Survey Reveals Porn Is Part of Everyday Lives for Teenagers

Survey Reveals Porn Is Part of Everyday Lives for Teenagers

By Desiree Bowie 08/26/14

New research shows that a majority of teens are being exposed to online pornography every day.

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A new survey revealed the results of a poll of 500 British 18-year-olds in which the majority warn of the “damaging” and “addictive” effect of sexual images and videos readily available online.

The survey showed the teens felt an intense social pressure involving compliance with pornographic norms. Eighty percent of the young adolescents reported on the easy availability of explicit images and videos in new media.

Forty-six percent of the participants have indulged in 'sexting,' the act of sending sexually charged text messages, in their everyday lives. A majority of the adolescents admitted that porn was making their life harder. Almost half the boys and two-thirds of the girls admitted that even if porn were less accessible, it would not make growing up any easier.

One out of 10 survey participants admitted that by the young age of 11, watching porn was common and 70% said that it was normal among their classmates to watch porn. Fifty-five percent of the young adolescents happened upon explicit images while on the internet, making them worried and uncomfortable, while only 1 out of 10 told their parents about it. About two-thirds of the participants believed that porn is addictive.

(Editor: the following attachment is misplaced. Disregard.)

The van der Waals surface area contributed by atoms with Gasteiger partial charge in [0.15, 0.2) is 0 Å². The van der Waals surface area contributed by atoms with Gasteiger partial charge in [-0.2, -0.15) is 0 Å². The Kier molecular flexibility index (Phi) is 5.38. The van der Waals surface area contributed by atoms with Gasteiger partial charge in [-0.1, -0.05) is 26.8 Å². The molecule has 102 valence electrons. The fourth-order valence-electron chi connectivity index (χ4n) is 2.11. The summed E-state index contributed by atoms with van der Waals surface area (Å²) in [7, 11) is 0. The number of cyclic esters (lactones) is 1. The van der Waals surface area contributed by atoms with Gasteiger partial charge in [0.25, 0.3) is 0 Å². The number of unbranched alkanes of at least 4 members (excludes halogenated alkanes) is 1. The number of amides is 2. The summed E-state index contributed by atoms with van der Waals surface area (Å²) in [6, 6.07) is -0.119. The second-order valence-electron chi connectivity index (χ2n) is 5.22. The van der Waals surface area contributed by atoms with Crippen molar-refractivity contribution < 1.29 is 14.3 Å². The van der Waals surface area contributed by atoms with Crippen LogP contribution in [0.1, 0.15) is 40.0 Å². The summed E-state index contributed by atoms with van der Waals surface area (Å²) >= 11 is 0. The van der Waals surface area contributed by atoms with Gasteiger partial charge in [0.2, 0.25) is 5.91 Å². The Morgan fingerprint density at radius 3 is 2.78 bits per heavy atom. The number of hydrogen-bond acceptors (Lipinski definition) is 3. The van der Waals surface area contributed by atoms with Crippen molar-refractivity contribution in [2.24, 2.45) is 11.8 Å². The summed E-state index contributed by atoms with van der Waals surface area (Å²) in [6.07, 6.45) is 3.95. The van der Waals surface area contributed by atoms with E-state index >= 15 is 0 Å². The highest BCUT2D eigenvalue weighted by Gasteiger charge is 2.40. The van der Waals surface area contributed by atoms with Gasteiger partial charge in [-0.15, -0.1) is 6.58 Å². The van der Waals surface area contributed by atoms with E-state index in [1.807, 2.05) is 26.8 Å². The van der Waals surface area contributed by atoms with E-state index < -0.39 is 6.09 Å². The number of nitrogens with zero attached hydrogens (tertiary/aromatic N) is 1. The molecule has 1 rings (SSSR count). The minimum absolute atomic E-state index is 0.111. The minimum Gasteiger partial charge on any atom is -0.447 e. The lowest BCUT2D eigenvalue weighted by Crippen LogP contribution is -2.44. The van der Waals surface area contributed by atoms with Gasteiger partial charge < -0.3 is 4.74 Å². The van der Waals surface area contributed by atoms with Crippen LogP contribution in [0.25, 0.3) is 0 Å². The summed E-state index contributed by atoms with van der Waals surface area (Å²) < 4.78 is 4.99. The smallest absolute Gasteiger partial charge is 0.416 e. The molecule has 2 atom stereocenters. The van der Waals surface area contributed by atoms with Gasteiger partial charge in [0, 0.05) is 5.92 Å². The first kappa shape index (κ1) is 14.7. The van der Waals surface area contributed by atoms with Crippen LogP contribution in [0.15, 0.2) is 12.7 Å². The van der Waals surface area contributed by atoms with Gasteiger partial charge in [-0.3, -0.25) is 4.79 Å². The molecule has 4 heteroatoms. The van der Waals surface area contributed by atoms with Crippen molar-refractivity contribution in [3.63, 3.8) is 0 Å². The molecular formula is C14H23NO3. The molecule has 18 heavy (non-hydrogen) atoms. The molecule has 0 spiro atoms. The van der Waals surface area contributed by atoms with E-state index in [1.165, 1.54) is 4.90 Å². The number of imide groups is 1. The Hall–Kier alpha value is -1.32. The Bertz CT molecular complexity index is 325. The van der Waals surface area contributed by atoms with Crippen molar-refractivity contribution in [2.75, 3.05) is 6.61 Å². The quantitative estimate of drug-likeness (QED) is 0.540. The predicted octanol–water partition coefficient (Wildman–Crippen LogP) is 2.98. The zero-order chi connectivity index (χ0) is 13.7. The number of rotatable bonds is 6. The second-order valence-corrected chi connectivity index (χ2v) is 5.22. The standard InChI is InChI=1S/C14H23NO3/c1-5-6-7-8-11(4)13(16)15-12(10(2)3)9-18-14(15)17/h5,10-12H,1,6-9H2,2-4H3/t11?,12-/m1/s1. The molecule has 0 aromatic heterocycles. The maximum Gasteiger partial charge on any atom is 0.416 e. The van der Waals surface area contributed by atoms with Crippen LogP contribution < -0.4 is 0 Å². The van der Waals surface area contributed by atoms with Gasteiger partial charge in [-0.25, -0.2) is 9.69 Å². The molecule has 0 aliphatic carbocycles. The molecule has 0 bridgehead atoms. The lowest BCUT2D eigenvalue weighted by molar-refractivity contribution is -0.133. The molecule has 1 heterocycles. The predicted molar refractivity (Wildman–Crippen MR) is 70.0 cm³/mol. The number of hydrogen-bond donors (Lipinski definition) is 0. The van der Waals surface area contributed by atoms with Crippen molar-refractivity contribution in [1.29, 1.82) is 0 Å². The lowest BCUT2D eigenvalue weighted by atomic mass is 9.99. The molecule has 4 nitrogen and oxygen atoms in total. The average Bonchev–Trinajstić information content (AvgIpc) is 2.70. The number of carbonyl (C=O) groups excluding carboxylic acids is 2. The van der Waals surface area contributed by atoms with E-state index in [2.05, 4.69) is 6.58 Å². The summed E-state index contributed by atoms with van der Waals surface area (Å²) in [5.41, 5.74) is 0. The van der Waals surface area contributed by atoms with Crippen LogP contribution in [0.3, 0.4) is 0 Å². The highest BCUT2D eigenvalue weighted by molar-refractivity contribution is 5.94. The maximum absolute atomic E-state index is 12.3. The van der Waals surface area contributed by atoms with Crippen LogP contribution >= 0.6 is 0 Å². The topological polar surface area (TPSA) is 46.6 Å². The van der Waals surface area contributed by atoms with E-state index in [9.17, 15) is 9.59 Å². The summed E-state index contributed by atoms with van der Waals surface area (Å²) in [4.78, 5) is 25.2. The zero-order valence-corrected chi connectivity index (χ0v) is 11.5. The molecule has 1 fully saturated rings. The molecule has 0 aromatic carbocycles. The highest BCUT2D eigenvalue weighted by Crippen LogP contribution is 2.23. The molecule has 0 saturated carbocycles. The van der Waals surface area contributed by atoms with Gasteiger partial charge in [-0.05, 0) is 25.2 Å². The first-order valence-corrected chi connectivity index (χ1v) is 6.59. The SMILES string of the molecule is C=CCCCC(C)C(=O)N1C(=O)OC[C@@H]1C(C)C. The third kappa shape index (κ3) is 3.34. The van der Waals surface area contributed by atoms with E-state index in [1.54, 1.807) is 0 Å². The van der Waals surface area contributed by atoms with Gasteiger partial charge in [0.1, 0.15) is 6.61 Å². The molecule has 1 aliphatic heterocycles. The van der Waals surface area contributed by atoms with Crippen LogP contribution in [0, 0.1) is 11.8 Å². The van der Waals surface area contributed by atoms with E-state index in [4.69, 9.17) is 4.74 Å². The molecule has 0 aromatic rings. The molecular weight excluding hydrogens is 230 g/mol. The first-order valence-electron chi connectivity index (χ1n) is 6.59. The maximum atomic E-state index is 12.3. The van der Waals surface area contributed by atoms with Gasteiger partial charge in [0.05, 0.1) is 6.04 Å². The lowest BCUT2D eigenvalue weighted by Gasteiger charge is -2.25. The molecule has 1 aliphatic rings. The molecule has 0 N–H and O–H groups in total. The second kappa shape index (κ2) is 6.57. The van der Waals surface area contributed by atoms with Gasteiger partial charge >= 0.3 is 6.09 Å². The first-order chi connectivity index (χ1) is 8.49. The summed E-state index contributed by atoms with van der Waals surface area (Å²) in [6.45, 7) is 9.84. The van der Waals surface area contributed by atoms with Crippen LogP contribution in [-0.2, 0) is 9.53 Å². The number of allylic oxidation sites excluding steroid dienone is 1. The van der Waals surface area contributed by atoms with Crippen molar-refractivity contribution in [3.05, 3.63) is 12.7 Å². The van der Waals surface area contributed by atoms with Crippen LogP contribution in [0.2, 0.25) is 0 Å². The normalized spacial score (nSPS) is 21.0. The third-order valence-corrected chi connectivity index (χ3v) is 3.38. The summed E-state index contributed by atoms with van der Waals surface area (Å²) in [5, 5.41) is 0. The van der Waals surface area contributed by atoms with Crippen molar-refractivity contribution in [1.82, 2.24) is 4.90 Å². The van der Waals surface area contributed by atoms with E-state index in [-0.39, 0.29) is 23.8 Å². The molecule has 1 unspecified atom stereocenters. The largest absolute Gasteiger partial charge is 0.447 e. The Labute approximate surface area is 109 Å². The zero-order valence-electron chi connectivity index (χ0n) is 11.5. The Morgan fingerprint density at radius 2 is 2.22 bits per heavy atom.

Children as young as 11 are regularly exposed to online porn, and by the age of 14, a whopping 45% are watching explicit content on the web, according to the report by the Institute of Public Policy Research think tank.

Associate Director of IPPR Dalia Ben-Galim said, “The research shows that pornographic images are pervasive in teenagers' lives” and “paints a worrying picture about the way online pornography is shaping the attitudes and behavior of young people."

Around 72% of the young adolescents believe that unrealistic attitudes towards sex are created because of pornography. This leads to pressure on young women to act and look a certain way, while only a small percentage of pressure is put on the young men.

Christine Blower, general secretary of the National Union of Teachers, said: “Given the rising levels of pornography which is very much in the public domain it is essential that sex and relationships education should be a statutory part of the national curriculum.”

“If this does not happen in schools, a golden opportunity is missed to provide young people with some of the tools they need to lead safe, healthy and happy lives,” Blower added.